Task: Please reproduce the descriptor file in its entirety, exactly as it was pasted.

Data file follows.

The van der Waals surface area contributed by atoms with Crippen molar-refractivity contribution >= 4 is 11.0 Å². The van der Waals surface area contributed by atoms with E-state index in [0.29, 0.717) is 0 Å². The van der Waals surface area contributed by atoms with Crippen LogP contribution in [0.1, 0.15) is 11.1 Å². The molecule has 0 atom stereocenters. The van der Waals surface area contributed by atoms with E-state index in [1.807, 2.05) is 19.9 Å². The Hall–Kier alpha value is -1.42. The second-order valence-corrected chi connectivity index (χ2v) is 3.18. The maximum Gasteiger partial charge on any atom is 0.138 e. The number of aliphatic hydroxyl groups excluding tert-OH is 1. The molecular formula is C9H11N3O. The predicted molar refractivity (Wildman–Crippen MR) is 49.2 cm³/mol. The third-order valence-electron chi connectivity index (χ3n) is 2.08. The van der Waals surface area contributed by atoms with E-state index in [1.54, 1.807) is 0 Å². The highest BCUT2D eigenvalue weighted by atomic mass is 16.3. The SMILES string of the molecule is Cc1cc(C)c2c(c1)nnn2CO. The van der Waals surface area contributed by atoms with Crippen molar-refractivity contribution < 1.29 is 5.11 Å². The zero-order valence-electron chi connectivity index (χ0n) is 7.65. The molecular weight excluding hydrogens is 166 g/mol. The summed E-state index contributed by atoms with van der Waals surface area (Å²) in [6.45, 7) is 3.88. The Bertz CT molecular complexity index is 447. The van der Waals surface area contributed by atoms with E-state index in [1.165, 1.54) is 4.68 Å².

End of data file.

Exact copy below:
The van der Waals surface area contributed by atoms with Crippen molar-refractivity contribution >= 4 is 11.0 Å². The van der Waals surface area contributed by atoms with E-state index in [0.29, 0.717) is 0 Å². The van der Waals surface area contributed by atoms with Crippen LogP contribution in [0.1, 0.15) is 11.1 Å². The molecule has 0 atom stereocenters. The van der Waals surface area contributed by atoms with E-state index in [1.807, 2.05) is 19.9 Å². The Hall–Kier alpha value is -1.42. The second-order valence-corrected chi connectivity index (χ2v) is 3.18. The maximum Gasteiger partial charge on any atom is 0.138 e. The number of aliphatic hydroxyl groups excluding tert-OH is 1. The molecular formula is C9H11N3O. The predicted molar refractivity (Wildman–Crippen MR) is 49.2 cm³/mol. The third-order valence-electron chi connectivity index (χ3n) is 2.08. The van der Waals surface area contributed by atoms with E-state index in [1.54, 1.807) is 0 Å². The highest BCUT2D eigenvalue weighted by atomic mass is 16.3. The SMILES string of the molecule is Cc1cc(C)c2c(c1)nnn2CO. The van der Waals surface area contributed by atoms with Crippen molar-refractivity contribution < 1.29 is 5.11 Å². The zero-order valence-electron chi connectivity index (χ0n) is 7.65. The molecular weight excluding hydrogens is 166 g/mol. The summed E-state index contributed by atoms with van der Waals surface area (Å²) in [6.45, 7) is 3.88. The Bertz CT molecular complexity index is 447. The van der Waals surface area contributed by atoms with E-state index in [1.165, 1.54) is 4.68 Å².